© Andrew Parker

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Danny’s DNA Discoveries – Aphroditeola of the PNW (Aphroditeolaceae)
by Danny Miller


Formerly in Hygrophoropsis because of its superficial resemblance and forking, sometimes interveined gills, but those are gilled boletes. It's a unique mushroom: pink, strongly decurrent forked white gills, and the odor of tutti-frutti bubble gum. It's also unique because it is one of the first lineages in the Agaricales to produce a mushroom that grows on the ground instead of from wood (the other is Hodophilus). All other gilled mushrooms in this sub-order are found on wood, and except for Tricholomopsis, with reduced stems.

abundant common uncommon rare - colour codes match my Pictorial Key and are my opinions and probably reflect my bias of living in W WA. Rare species may be locally common in certain places at certain times.


Aphroditeola CA01 complex - small, pink capped, strongly decurrent forked white gills, smells strongly like tutti-frutti bubble gum! Our DNA is 4% different from the only east coast DNA I have, and if it turns out to also differ from European DNA (where A. olida is described) we will need a new name for our species. The east coast has a name they could use (A. morganii from Hygrophoropsis morganii) but we don't have any west coast names yet.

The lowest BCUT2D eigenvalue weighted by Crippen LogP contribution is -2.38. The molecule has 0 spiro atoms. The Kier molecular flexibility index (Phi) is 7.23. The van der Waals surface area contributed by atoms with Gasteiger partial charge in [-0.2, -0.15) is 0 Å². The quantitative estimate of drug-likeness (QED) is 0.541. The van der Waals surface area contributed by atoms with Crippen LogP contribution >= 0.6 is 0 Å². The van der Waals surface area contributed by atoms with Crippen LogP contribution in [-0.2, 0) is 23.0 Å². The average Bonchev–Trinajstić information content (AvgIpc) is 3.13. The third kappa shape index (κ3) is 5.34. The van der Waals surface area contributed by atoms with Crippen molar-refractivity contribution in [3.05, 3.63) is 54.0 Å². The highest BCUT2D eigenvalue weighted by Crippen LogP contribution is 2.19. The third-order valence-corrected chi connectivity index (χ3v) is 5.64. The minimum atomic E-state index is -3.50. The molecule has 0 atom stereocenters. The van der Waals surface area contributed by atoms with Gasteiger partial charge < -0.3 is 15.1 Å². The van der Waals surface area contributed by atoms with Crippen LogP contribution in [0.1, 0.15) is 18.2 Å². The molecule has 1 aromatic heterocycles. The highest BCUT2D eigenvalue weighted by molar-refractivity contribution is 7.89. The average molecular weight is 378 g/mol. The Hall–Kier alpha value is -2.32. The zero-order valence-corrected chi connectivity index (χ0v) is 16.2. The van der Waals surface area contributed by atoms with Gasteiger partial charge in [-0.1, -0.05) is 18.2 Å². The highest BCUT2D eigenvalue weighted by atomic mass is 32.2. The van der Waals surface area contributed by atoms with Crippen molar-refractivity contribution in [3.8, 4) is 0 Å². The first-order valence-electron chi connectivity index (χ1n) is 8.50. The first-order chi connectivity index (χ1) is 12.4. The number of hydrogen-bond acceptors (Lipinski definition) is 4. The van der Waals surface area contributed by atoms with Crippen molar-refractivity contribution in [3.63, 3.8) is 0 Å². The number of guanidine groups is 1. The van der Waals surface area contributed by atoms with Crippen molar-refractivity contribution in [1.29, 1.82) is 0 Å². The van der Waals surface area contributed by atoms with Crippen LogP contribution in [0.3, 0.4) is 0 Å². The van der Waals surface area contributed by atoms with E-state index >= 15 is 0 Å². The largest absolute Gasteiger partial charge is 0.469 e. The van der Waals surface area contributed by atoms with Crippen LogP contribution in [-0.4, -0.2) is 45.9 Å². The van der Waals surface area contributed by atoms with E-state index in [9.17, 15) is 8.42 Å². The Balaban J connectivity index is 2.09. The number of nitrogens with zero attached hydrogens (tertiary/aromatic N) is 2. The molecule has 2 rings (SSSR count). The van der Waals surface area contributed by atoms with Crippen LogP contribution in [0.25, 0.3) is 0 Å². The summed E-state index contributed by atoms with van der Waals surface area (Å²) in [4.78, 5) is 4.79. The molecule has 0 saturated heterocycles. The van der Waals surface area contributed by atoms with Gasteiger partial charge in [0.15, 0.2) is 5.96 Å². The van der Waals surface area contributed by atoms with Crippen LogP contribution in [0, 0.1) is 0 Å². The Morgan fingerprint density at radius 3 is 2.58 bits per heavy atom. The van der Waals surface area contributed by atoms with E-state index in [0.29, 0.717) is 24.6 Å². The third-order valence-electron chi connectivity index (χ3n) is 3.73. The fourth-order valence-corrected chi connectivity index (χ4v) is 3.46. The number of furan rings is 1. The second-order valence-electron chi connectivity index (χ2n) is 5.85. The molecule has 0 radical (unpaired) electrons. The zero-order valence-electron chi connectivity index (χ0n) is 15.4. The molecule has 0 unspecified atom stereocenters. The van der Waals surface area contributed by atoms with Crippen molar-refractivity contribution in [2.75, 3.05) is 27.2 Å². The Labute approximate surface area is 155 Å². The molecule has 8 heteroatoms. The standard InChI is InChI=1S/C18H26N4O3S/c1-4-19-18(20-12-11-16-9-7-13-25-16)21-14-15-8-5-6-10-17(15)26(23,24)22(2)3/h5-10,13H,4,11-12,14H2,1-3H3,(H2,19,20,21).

Some of our sequences (which we have from BC, WA, OR and CA) vary from each other in 5 ambiguous locations. We have one sequence from WA that differs by 5 bp from the others in places that are not the 5 ambiguous places, but given that we've already found 5 ambiguous locations it's too early to tell whether or not those other 5 differences represent a second species.

unsequenced Aphroditeola CA01 © Andrew Parker


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